as legally speaking it would not merit authenticity. Certainly a global corporate
          that sues a government and has the effect of allowing pollution of world
          citizens, with deletrious effects, is a PR disaster worthy to serious question
          wtf KEy is up to.

          But the point is there will be political interferance in nation courts and so
          some process will be required So it behoves you to provide that alternative,
          speak to why these trade courts are needed and how safeguards can be attached added at futire date, since they obviously as all new systems bed in.

          So ant trade court system strapped to trade agreements that does not
          allow for appeals, reworking in light of obvious mistaken judgments.
          i.e pollution of citizens by mega corps who can hold govts hostage
          via these new courts.

        • Colonial Rawshark 3.1.1.2

          Removing constraints to markets, alter their function in very predictable ways (and create the potential for those markets to fail in predictable ways).

          I think you are being way to generous here.

          Take lowering the drinking age to 18.

          Our MPs were convinced that was going to help resolve underage and youth drinking in this country.

          Nek minnit…

      • Tracey 3.1.2

        because they cost of suing is something that fortune 500 companies can manage not charities and unions.

        • aerobubble 3.1.2.1

          I disagree. A billion shareholder company, each shareholder with a dollar to spare, and intelligent selection of stances taken to court on percieved future loses would be lovely.

          • Naturesong 3.1.2.1.1

            Got any anecdata. Anything at all?

            Perhaps a study?
            No?

            A Masters or Phd thesis?
            The unlikelihood of the scenario you describe would surely have masters and Phd students lining up to choose that subject as their thesis.

            No, nothing?

            Really?
            I thought there would be dozens of examples given that these courts have been running for a while – NAFTA was signed 2 decades ago.

            I suspect* if I hold my breathe, I’ll turn blue and fall over.

            * Actually, I’m certain, unless your better at searching the web than me.

            • aerobubble 3.1.2.1.1.1

              If you have money you can buy a company with standing, and crowd sourcing has just appeared, so who knows, maybe a crowd source will buy into a water provider down stream of a s.america polluter… and sue the govt for not enforcing basic env protections.

              • Ahh, so your solution is that communities have to crowdsource and buy up all the means of production?

                At which point they can sue their own government to force them to act as a sovereign entity?

                But only in that particular instance. And only if it has caused a business harm that can be easily costed?

                You’ve clearly thought this through.

      • Murray Rawshark 3.1.3

        Suing only works when it can be enforced by force. Funnily enough, the two words may even have a common root. Not even Sea Shepherd, with all its militancy, could sue a country and get something. You must be on Planet FJK, Aerobubble.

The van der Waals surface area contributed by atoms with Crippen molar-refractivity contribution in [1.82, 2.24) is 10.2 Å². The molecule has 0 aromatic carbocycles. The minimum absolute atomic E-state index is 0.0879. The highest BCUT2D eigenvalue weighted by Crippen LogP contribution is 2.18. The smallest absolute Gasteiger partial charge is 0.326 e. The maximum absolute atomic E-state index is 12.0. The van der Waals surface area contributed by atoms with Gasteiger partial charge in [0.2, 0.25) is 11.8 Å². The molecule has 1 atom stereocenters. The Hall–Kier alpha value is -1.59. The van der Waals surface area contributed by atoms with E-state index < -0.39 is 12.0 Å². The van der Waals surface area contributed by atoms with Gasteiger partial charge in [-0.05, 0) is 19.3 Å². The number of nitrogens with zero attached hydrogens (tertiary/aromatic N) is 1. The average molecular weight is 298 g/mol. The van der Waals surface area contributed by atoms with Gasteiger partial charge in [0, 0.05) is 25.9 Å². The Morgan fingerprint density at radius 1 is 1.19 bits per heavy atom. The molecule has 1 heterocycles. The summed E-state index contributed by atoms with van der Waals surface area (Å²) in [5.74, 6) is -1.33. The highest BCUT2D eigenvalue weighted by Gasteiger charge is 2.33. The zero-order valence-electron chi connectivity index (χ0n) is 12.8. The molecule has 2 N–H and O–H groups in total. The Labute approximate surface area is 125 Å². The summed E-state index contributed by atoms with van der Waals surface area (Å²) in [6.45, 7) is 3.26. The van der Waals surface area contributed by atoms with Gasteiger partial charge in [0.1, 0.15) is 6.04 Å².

• aerobubble 3.1.3.1

          Sorry, last time I looked our army was made up of citizens like you and me.
          And I find the notion that is regardly peddled by neolibs are based on how
          we as citizens do not give up, or have any, percieved future loses when it
          will be us and our children who will be called up to fight and lose life.

          Percieved future loses is not just a open cheque book for big corp, its
          a call that we all have potential future loses that matter.

  3. Tracey 4

    Jane Kelsey wrote this in reply to a question I asked her a few months ago

    Q.. how many of them (FTA) contain provisions for foreign corps to sue nz govt, councils for decisions they contend impact their profits?

    A. “All of them except the investment protocol to the CER agreement with Australia and the P4 (NZ, Chile, Singapore and Brunei) have a version of investor-state enforcement. There is also a bilateral investment treaty with Hong Kong and an (arguably) superseded one with China.

    The TPPA is of greater concern because (a) the US is a party and they are second to the EU in the most frequent users of this process and (b) the scope of the obligations in the TPPA will be much broader than in previous FTAs.

    Now, Mr Mapp frequently rolls out the old chestnut that Kelsey never supported a single FTA and somehow this diminishes her credibility. Apart from the corollary which is he never opposed a single FTA therefore has diminished credibility (which gets us nowhere but doesnt stop him stating it as though it does mean something), she gives very coherent reasons for her disagreement with it. Dr Mapp says he has never seen the agreement but is happy to agree to it. Happy to subject us to being sued by corporations and those disputes being determined by a small group of arbitrators, not appointed by governments or by a process but appointed privately and almost all, if not all, to be international lawyers with particular interest in corporate interests.

    Here is what Kelsey says about FTA and the TPPA and her motivation as told to the Sunday Star Times

    ” It is these regulatory provisions which concern Kelsey.

    “I’m not interested in trade agreements, certainly not in the old-fashioned commodity part of them,” she says.

    Her concern is that international trade deals include clauses that affect how governments can regulate their countries’ affairs, particularly because she sees them as entrenching right-wing economic policy.